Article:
Although 2014 is a general election year with control of the Legislature up for grabs and still unknown ballot measures yet to qualify, perhaps the most important vote of the year will be tomorrow on Boeing's 777X contract offer. Not only does this union vote have the potential to impact tens of thousands of jobs, but it could dramatically change the state's fiscal outlook, not to mention its economic psyche.
After going through multiple special sessions to adopt the state's 2013-15 budget, the last thing lawmakers will want to do is fight about a 2014 supplemental budget. State agencies, however, have already submitted their 2014 supplemental budget wish list requesting a combined increase in spending of $895 million and 806 new FTEs.
For most election races we will probably know the outcome sometime tonight. For those close races, however, it will take a few more days and perhaps weeks to know the victors. That is because that although Washington is all vote by mail, ballots aren't due on Election Day but simply need to be postmarked.
For our neighbors in Oregon, however, their ballots are actually due on Election Day. How is that process working for Oregon? Here is what I was told last year by Brenda Bayes, Elections Deputy Director for Oregon:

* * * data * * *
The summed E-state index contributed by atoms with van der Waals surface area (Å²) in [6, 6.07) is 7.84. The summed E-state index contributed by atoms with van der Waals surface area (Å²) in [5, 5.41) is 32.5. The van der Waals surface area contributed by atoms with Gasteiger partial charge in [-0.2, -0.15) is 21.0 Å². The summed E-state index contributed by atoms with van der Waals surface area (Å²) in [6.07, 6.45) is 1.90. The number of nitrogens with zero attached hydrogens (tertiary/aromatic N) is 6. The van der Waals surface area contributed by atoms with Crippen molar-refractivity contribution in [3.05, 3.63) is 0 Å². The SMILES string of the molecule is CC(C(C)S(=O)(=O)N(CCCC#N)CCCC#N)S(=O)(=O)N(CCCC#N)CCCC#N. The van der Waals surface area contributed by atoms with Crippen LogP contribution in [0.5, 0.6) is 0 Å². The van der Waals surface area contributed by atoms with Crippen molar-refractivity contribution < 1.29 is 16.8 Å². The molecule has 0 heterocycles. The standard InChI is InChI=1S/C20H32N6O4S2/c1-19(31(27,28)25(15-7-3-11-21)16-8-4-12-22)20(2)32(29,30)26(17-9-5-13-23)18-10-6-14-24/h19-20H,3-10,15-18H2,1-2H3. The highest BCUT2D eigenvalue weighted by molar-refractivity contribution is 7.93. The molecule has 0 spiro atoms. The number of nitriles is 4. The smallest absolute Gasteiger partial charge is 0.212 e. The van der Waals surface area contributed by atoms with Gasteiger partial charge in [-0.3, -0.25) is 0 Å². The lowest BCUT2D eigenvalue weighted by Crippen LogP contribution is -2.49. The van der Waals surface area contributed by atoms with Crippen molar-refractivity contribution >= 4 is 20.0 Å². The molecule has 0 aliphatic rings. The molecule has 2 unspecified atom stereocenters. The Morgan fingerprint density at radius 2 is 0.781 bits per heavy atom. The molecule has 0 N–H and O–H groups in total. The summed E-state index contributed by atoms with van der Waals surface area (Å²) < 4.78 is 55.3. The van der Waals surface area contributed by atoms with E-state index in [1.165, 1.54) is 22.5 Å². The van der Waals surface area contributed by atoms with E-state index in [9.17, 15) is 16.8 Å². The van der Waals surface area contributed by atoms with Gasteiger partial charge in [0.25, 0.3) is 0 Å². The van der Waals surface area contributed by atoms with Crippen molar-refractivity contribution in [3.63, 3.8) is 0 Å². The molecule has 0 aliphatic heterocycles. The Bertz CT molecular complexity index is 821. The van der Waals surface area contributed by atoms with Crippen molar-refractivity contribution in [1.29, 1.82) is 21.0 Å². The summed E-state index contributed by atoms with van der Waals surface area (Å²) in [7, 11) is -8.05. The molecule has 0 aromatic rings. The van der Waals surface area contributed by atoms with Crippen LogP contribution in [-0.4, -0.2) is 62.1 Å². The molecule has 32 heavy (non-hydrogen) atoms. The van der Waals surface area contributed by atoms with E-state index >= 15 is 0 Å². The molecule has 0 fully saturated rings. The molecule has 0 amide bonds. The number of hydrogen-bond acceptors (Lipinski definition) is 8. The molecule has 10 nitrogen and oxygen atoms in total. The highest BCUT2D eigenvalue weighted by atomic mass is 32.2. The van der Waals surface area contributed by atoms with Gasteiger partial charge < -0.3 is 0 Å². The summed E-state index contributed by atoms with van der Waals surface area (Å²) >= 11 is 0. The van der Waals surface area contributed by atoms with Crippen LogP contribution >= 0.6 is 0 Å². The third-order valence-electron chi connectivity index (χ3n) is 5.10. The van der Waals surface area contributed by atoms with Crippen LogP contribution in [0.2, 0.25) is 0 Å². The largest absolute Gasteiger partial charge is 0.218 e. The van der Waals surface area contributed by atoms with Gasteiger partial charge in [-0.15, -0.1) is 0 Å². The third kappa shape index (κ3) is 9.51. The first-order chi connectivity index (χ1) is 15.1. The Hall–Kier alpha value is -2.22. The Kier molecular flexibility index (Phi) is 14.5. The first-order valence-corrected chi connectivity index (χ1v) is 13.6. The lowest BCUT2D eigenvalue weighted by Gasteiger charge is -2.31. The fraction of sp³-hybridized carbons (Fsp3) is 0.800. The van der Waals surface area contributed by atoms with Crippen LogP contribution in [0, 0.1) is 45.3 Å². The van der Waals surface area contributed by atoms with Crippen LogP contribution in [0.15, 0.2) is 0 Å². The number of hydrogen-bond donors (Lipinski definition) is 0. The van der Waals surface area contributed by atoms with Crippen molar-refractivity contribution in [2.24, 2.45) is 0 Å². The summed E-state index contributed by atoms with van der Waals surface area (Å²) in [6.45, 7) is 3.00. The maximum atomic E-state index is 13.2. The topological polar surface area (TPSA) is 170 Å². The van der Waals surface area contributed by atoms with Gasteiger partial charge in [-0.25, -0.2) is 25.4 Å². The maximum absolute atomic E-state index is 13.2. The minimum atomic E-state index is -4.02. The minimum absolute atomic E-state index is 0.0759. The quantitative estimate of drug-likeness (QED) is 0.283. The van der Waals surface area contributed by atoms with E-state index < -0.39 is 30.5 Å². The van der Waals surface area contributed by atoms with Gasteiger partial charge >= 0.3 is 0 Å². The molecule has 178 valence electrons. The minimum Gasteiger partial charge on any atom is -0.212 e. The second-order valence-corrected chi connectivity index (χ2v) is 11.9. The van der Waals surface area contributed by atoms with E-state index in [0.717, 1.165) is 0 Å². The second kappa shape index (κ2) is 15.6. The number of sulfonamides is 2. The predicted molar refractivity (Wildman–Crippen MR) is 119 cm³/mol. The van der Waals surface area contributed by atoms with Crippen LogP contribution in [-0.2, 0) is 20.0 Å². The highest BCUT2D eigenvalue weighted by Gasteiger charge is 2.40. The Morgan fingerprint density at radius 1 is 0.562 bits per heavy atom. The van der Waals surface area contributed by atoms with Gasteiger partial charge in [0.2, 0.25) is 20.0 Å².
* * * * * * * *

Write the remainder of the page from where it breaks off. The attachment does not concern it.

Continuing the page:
The State Supreme Court will hear a pension case this Thursday at 9 a.m. brought by various unions that could cost taxpayers an additional $1.3 billion at the state and local level during the 2015-17 biennium and billions more in the future. At issue is whether lawmakers had the legal right to make changes to what they thought were conditional pension benefit increases.
Channeling former President Nixon, the state Supreme Court today showed Washington State isn't that different from Washington D.C. after all by granting the Governor's office the claim of executive privilege to deny citizens access to public records.
Are the state's editorial boards reflective of the general voting public? We'll know after the votes are counted on Initiative 517 and Initiative 522. Based on the near consensus of the editorials to date, supporters of the proposals may be feeling a bit nervous. Here's a roundup:
Jason Mercier is Director of the Center for Government Reform at Washington Policy Center. He is a contributing editor of the Heartland Institute’s Budget & Tax News, serves on the board of the Washington Coalition for Open Government, and was an advisor to the 2002 Washington State Tax Structure Committee. In June 2010, former Governor Gregoire appointed Jason as WPC’s representative on her Fiscal Responsibility and Reform Panel. Jason holds a Bachelor’s degree in Political Science from Washington State University.